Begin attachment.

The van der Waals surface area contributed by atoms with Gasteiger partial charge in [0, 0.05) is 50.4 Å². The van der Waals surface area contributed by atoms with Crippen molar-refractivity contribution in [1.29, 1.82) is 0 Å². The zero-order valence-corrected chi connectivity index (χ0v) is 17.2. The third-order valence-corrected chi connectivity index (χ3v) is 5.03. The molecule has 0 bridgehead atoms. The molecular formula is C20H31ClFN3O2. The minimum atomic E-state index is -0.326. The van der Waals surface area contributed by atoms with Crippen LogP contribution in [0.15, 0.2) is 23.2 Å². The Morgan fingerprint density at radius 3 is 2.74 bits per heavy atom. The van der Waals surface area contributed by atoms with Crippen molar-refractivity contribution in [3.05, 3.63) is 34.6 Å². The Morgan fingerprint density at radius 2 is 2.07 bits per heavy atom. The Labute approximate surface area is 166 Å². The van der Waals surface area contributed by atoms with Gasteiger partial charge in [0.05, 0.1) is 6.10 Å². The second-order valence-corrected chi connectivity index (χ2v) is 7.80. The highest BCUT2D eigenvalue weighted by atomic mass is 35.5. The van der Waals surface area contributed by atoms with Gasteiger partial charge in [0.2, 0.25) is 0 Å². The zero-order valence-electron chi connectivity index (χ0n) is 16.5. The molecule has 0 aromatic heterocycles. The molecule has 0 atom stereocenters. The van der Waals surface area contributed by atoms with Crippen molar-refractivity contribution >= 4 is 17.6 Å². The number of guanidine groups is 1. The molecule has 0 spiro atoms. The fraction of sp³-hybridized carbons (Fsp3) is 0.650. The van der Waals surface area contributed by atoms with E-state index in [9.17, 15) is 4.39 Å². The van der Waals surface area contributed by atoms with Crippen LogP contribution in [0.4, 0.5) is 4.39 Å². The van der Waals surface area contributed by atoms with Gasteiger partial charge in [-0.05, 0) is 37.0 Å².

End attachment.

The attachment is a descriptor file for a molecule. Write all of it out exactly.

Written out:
The van der Waals surface area contributed by atoms with Gasteiger partial charge in [0, 0.05) is 50.4 Å². The van der Waals surface area contributed by atoms with Crippen molar-refractivity contribution in [1.29, 1.82) is 0 Å². The zero-order valence-corrected chi connectivity index (χ0v) is 17.2. The third-order valence-corrected chi connectivity index (χ3v) is 5.03. The molecule has 0 bridgehead atoms. The molecular formula is C20H31ClFN3O2. The minimum atomic E-state index is -0.326. The van der Waals surface area contributed by atoms with Crippen LogP contribution in [0.15, 0.2) is 23.2 Å². The Morgan fingerprint density at radius 3 is 2.74 bits per heavy atom. The van der Waals surface area contributed by atoms with Crippen molar-refractivity contribution in [3.05, 3.63) is 34.6 Å². The Morgan fingerprint density at radius 2 is 2.07 bits per heavy atom. The Labute approximate surface area is 166 Å². The van der Waals surface area contributed by atoms with Gasteiger partial charge in [0.05, 0.1) is 6.10 Å². The second-order valence-corrected chi connectivity index (χ2v) is 7.80. The highest BCUT2D eigenvalue weighted by atomic mass is 35.5. The van der Waals surface area contributed by atoms with Gasteiger partial charge in [0.2, 0.25) is 0 Å². The zero-order valence-electron chi connectivity index (χ0n) is 16.5. The molecule has 0 aromatic heterocycles. The molecule has 0 atom stereocenters. The van der Waals surface area contributed by atoms with Crippen molar-refractivity contribution >= 4 is 17.6 Å². The number of guanidine groups is 1. The molecule has 0 spiro atoms. The fraction of sp³-hybridized carbons (Fsp3) is 0.650. The van der Waals surface area contributed by atoms with E-state index in [9.17, 15) is 4.39 Å². The van der Waals surface area contributed by atoms with Crippen LogP contribution in [0.4, 0.5) is 4.39 Å². The van der Waals surface area contributed by atoms with Gasteiger partial charge in [-0.05, 0) is 37.0 Å².